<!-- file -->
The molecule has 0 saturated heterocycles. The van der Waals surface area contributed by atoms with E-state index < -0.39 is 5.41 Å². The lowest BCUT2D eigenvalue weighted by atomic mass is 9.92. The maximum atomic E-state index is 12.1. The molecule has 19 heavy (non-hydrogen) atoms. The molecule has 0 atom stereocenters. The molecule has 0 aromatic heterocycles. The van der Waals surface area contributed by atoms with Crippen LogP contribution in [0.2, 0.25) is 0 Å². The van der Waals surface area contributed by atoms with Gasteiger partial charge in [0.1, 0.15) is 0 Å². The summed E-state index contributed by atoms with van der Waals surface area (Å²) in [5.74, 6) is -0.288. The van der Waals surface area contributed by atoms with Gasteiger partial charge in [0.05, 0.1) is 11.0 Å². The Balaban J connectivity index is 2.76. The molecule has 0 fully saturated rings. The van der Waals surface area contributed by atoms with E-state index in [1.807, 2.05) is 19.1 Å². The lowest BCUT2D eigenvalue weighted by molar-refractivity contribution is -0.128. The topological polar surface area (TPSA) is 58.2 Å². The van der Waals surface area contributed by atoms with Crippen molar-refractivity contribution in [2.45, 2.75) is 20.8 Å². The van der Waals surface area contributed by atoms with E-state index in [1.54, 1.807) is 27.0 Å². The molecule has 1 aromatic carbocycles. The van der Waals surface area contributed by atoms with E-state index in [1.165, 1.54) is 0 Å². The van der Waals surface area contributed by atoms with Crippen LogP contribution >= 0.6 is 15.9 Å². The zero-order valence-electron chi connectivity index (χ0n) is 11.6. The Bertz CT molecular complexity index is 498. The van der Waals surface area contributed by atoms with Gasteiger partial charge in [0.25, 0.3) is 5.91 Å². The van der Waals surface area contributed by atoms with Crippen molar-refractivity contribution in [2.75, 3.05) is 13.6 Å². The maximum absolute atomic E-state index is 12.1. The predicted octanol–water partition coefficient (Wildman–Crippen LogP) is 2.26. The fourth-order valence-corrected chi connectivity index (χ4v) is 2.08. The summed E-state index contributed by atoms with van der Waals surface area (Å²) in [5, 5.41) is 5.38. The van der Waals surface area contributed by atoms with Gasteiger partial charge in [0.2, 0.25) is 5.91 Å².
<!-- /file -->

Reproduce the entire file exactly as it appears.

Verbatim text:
The molecule has 0 saturated heterocycles. The van der Waals surface area contributed by atoms with E-state index < -0.39 is 5.41 Å². The lowest BCUT2D eigenvalue weighted by atomic mass is 9.92. The maximum atomic E-state index is 12.1. The molecule has 19 heavy (non-hydrogen) atoms. The molecule has 0 atom stereocenters. The molecule has 0 aromatic heterocycles. The van der Waals surface area contributed by atoms with Crippen LogP contribution in [0.2, 0.25) is 0 Å². The van der Waals surface area contributed by atoms with Gasteiger partial charge in [0.1, 0.15) is 0 Å². The summed E-state index contributed by atoms with van der Waals surface area (Å²) in [5.74, 6) is -0.288. The van der Waals surface area contributed by atoms with Gasteiger partial charge in [0.05, 0.1) is 11.0 Å². The Balaban J connectivity index is 2.76. The molecule has 0 fully saturated rings. The van der Waals surface area contributed by atoms with E-state index in [1.807, 2.05) is 19.1 Å². The lowest BCUT2D eigenvalue weighted by molar-refractivity contribution is -0.128. The topological polar surface area (TPSA) is 58.2 Å². The van der Waals surface area contributed by atoms with Crippen molar-refractivity contribution in [2.45, 2.75) is 20.8 Å². The van der Waals surface area contributed by atoms with E-state index in [1.54, 1.807) is 27.0 Å². The molecule has 1 aromatic carbocycles. The van der Waals surface area contributed by atoms with E-state index in [1.165, 1.54) is 0 Å². The van der Waals surface area contributed by atoms with Crippen LogP contribution >= 0.6 is 15.9 Å². The zero-order valence-electron chi connectivity index (χ0n) is 11.6. The Bertz CT molecular complexity index is 498. The van der Waals surface area contributed by atoms with Gasteiger partial charge in [0.25, 0.3) is 5.91 Å². The van der Waals surface area contributed by atoms with Crippen molar-refractivity contribution in [2.75, 3.05) is 13.6 Å². The maximum absolute atomic E-state index is 12.1. The predicted octanol–water partition coefficient (Wildman–Crippen LogP) is 2.26. The fourth-order valence-corrected chi connectivity index (χ4v) is 2.08. The summed E-state index contributed by atoms with van der Waals surface area (Å²) in [5, 5.41) is 5.38. The van der Waals surface area contributed by atoms with Gasteiger partial charge in [0.2, 0.25) is 5.91 Å².